A One-Month Home Gym Fitness Challenge

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A corporal conducts pullups during company physical training  at Marine Corps Base Hawaii, Nov. 16, 2016. (Marine Corps photo/Aaron S. Patterson)
A corporal conducts pullups during company physical training at Marine Corps Base Hawaii, Nov. 16, 2016. (Marine Corps photo/Aaron S. Patterson)

Many people are investing in their health and wellness these days by creating a collection of equipment to replace going to a fitness center. How you build a home gym will depend on your finances, abilities, space and training goals.

Building a pull-up bar, making a sandbag, finding an old tire, getting a sledgehammer or using rubber bands can add variety to your training routine. With a moderate investment and space, a wall-mounted rack, bench, barbell, plates, dumbbells and kettlebells can create a home gym that rivals most fitness centers.

Depending on your situation, a basic home gym or the deluxe home gym/fitness center can keep you moving toward your fitness and health goals.

How About a Home Gym Fitness Test?

Often, a one-month challenge to improve on a few exercises is a good way to get motivation to focus on performance goals. You may also have weight loss or weight gain goals. Take a month and focus on the following performance challenges and see if you are still burning or consuming enough calories to maintain your weight loss and weight gain goals.

Typically, the variety of goals can be accomplished as long as you are moving more, pushing perceived limitations on a few exercises and keeping track of your food intake.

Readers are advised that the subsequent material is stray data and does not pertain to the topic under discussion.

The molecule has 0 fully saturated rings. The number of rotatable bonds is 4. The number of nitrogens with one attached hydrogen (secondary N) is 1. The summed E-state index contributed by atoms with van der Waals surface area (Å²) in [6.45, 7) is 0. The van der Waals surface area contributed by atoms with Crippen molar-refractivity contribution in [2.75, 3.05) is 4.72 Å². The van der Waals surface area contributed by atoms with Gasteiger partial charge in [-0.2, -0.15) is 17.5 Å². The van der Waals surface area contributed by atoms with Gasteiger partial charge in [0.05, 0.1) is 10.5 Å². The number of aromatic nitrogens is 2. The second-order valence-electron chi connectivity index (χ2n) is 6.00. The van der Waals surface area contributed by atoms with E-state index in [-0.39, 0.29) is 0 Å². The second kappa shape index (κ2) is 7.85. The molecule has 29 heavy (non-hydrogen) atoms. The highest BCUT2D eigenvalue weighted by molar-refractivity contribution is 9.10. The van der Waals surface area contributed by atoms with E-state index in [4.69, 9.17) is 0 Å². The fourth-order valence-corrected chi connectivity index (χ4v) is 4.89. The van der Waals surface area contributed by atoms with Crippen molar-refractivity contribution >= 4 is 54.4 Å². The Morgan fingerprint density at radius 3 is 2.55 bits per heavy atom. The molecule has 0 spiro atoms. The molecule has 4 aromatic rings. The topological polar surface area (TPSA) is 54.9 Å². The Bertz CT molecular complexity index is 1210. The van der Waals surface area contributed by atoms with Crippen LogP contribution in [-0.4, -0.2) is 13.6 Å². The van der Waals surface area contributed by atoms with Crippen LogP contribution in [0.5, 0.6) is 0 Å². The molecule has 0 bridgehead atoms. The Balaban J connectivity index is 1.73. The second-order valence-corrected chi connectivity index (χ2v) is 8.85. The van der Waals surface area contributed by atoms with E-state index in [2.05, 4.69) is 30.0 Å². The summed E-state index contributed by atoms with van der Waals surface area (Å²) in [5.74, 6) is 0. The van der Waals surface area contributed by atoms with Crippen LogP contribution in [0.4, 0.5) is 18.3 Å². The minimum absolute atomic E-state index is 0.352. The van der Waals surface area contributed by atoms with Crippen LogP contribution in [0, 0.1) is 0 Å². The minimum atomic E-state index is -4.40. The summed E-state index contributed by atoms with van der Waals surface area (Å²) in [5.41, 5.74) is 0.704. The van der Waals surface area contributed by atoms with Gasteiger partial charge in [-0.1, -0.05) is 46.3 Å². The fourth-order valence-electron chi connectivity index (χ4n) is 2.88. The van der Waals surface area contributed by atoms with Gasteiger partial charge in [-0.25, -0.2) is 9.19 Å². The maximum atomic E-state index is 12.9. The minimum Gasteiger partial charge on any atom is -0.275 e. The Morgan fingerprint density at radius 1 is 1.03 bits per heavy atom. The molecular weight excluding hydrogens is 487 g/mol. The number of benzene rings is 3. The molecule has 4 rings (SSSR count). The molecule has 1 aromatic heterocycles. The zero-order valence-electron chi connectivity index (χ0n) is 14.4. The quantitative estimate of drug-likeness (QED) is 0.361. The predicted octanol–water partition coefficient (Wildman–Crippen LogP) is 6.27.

Here is an At-Home Fitness Challenge with many options:

How it Works: Assess yourself on two upper body exercises, two lower body exercises, and two cardio exercises (short sprint or longer events). Train like you normally do, but add in the selected exercises to your daily training program. Assess yourself again on those exercises after four weeks of specific training additions to your programming.

1. Your military fitness test

The beauty of most military or police fitness tests is that they can be done with minimal equipment since they focus on basic calisthenics like push-ups, sit-ups/crunches/plank pose, pull-ups and a run.

However, some military branches are expanding their tests, and those will require some equipment. But you can still prepare for most of them.

Try these basic fitness test exercises that require space and a pull-up bar.

Least Investment – Just Do Body Weight:

Push-ups: max, 1-2 minutes Sit-ups, Crunches or Plank Pose: 1-2 minutes, though push the plank for 4-5 minutes if you choose that one.

Pull-ups: max reps Burpees: max in 2 minutes Hanging Knee-ups or Leg Tucks: Max Reps Vertical Jump Standing Broad Jump Grip test: hang on pull-up bar for max time.

2. Running

You can choose a variety of run distances and speeds for your home fitness test. For example, you can do shuttle runs that last 5-10 seconds, sprints that last less than a minute or timed runs that take 40 or more minutes. The choice depends on you and your goals.

Here are some options: